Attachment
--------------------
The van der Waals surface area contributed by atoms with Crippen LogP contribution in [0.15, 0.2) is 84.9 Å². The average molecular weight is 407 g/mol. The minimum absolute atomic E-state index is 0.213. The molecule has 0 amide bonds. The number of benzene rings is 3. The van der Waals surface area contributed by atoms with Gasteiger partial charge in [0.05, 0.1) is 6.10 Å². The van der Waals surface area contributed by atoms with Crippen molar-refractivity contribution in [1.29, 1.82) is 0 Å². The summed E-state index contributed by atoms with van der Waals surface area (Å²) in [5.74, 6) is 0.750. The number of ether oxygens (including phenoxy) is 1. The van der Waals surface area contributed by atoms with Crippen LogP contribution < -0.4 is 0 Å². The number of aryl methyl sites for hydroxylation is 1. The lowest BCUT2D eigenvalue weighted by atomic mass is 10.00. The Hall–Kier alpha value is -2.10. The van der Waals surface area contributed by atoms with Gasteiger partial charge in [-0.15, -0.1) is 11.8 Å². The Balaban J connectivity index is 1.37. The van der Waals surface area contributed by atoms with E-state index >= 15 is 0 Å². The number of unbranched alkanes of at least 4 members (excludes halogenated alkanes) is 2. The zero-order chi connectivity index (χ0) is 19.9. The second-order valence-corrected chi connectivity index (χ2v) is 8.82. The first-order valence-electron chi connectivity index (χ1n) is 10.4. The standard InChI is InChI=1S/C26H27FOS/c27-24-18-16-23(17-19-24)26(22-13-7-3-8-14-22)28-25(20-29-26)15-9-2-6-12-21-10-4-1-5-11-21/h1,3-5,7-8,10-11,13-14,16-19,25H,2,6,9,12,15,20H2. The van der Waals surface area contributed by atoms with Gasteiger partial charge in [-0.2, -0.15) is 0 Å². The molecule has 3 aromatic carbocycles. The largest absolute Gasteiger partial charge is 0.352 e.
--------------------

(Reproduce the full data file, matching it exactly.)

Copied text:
The van der Waals surface area contributed by atoms with Crippen LogP contribution in [0.15, 0.2) is 84.9 Å². The average molecular weight is 407 g/mol. The minimum absolute atomic E-state index is 0.213. The molecule has 0 amide bonds. The number of benzene rings is 3. The van der Waals surface area contributed by atoms with Gasteiger partial charge in [0.05, 0.1) is 6.10 Å². The van der Waals surface area contributed by atoms with Crippen molar-refractivity contribution in [1.29, 1.82) is 0 Å². The summed E-state index contributed by atoms with van der Waals surface area (Å²) in [5.74, 6) is 0.750. The number of ether oxygens (including phenoxy) is 1. The van der Waals surface area contributed by atoms with Crippen LogP contribution < -0.4 is 0 Å². The number of aryl methyl sites for hydroxylation is 1. The lowest BCUT2D eigenvalue weighted by atomic mass is 10.00. The Hall–Kier alpha value is -2.10. The van der Waals surface area contributed by atoms with Gasteiger partial charge in [-0.15, -0.1) is 11.8 Å². The Balaban J connectivity index is 1.37. The van der Waals surface area contributed by atoms with E-state index >= 15 is 0 Å². The number of unbranched alkanes of at least 4 members (excludes halogenated alkanes) is 2. The zero-order chi connectivity index (χ0) is 19.9. The second-order valence-corrected chi connectivity index (χ2v) is 8.82. The first-order valence-electron chi connectivity index (χ1n) is 10.4. The standard InChI is InChI=1S/C26H27FOS/c27-24-18-16-23(17-19-24)26(22-13-7-3-8-14-22)28-25(20-29-26)15-9-2-6-12-21-10-4-1-5-11-21/h1,3-5,7-8,10-11,13-14,16-19,25H,2,6,9,12,15,20H2. The van der Waals surface area contributed by atoms with Gasteiger partial charge in [-0.2, -0.15) is 0 Å². The molecule has 3 aromatic carbocycles. The largest absolute Gasteiger partial charge is 0.352 e.